One of the many aspects of SYY that is attractive is its dividend (currently 3.4%). MarketGrader.com comments on the company’s profitability and cash flow, both key to the dividends sustainability:
…operationally the company is better run than its peers based on an above-average operating margins and its strong return on shareholder equity. Sysco's cash flow grew considerably in its latest quarter… a marked improvement from the 31.92% decline in cash flow in the last twelve months versus a year before and could represent a turning point for the company's operating profitability and its future earnings growth.
I highlight this stock, and connect it to my thoughts about G20 and overall global growth because Sysco, like other companies in the food business, appears to be one of the few spots on the map where inflation is more of a concern than deflation, which occupies the minds of so many other industries. Agricultural commodity inflation is real, and for a company where food is central to revenues and costs, there’s only so much that inflated input costs can be passed along to consumers who are facing deflation of sorts in their outlook on income, job security and other expenses of life.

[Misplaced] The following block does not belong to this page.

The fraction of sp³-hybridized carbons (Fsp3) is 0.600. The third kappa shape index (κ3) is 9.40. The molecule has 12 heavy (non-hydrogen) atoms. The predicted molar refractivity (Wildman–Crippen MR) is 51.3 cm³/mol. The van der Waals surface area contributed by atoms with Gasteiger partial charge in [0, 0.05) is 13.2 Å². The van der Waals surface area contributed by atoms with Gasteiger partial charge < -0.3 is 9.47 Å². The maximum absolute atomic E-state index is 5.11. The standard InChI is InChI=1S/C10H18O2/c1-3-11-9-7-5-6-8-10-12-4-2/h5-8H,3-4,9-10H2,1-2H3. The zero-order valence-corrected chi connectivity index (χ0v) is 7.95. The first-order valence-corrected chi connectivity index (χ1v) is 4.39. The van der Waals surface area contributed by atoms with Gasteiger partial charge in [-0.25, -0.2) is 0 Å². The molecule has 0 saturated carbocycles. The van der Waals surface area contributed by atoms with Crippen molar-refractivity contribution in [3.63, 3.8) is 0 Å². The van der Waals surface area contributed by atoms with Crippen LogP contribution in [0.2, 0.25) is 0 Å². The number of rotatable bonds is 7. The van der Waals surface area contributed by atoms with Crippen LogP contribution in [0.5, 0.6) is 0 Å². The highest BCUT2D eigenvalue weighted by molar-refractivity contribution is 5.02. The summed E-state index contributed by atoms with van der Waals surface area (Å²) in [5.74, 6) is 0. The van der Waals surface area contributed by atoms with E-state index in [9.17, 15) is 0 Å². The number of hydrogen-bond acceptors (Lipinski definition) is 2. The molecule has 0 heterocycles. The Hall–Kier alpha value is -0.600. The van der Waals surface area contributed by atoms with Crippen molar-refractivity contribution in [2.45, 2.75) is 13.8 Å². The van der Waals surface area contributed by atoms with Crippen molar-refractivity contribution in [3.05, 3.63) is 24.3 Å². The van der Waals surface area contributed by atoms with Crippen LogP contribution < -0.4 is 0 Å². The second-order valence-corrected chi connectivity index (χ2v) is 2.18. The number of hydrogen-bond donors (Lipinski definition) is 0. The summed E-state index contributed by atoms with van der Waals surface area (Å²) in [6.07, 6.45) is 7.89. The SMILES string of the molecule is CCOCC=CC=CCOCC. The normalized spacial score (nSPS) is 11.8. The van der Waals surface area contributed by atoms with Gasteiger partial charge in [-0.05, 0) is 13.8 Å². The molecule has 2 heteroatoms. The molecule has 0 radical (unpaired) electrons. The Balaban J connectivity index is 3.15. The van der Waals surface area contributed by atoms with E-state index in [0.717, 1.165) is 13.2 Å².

That said, I have owned SYY for some time (bear in mind, my portfolios are not ‘short-term-trading’ accounts, but investment portfolios with medium horizon goals). I’m holding on and looking for lower levels to accumulate more. The company is dominant in its space, appears to be well run operationally, is embarking on initiatives to offset higher input costs through more efficiency in their supply chain management and other cost control measures, and their financial strength appears worthy of maintaining the dividend which continues to be in demand by many yield-hungry investors.
I’m also hopeful that the cumulative impact of last week’s “trifecta” events will augur well for policies and outcomes that promote job growth in the US, which in turn should help Sysco’s business.